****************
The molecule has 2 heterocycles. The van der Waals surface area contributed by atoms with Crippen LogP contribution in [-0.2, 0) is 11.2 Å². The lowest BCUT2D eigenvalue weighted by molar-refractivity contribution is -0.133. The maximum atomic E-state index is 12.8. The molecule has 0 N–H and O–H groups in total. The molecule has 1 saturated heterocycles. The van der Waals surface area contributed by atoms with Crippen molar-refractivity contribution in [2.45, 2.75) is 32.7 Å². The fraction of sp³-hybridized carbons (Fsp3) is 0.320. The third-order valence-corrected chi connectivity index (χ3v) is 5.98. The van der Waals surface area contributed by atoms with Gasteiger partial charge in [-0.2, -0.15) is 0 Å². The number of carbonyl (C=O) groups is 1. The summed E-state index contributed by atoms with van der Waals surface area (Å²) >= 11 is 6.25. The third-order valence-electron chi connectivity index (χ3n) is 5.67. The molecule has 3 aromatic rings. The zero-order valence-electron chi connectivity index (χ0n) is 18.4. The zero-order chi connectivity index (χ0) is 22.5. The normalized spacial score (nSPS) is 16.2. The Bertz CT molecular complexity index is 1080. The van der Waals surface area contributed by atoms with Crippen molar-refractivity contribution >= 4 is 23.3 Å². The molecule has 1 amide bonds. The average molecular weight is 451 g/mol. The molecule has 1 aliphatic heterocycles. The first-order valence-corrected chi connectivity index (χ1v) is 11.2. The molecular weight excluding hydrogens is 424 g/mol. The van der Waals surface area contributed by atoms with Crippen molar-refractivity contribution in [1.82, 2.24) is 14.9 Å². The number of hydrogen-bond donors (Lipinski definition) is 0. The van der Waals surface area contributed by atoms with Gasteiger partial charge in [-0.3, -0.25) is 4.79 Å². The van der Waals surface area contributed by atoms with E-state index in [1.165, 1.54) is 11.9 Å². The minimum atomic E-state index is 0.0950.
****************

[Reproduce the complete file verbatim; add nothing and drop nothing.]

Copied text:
The molecule has 2 heterocycles. The van der Waals surface area contributed by atoms with Crippen LogP contribution in [-0.2, 0) is 11.2 Å². The lowest BCUT2D eigenvalue weighted by molar-refractivity contribution is -0.133. The maximum atomic E-state index is 12.8. The molecule has 0 N–H and O–H groups in total. The molecule has 1 saturated heterocycles. The van der Waals surface area contributed by atoms with Crippen molar-refractivity contribution in [2.45, 2.75) is 32.7 Å². The fraction of sp³-hybridized carbons (Fsp3) is 0.320. The third-order valence-corrected chi connectivity index (χ3v) is 5.98. The van der Waals surface area contributed by atoms with Gasteiger partial charge in [-0.2, -0.15) is 0 Å². The number of carbonyl (C=O) groups is 1. The summed E-state index contributed by atoms with van der Waals surface area (Å²) >= 11 is 6.25. The third-order valence-electron chi connectivity index (χ3n) is 5.67. The molecule has 3 aromatic rings. The zero-order valence-electron chi connectivity index (χ0n) is 18.4. The zero-order chi connectivity index (χ0) is 22.5. The normalized spacial score (nSPS) is 16.2. The Bertz CT molecular complexity index is 1080. The van der Waals surface area contributed by atoms with Crippen molar-refractivity contribution >= 4 is 23.3 Å². The molecule has 1 amide bonds. The average molecular weight is 451 g/mol. The molecule has 1 aliphatic heterocycles. The first-order valence-corrected chi connectivity index (χ1v) is 11.2. The molecular weight excluding hydrogens is 424 g/mol. The van der Waals surface area contributed by atoms with Crippen molar-refractivity contribution in [1.82, 2.24) is 14.9 Å². The number of hydrogen-bond donors (Lipinski definition) is 0. The van der Waals surface area contributed by atoms with Gasteiger partial charge in [-0.3, -0.25) is 4.79 Å². The van der Waals surface area contributed by atoms with E-state index in [1.165, 1.54) is 11.9 Å². The minimum atomic E-state index is 0.0950.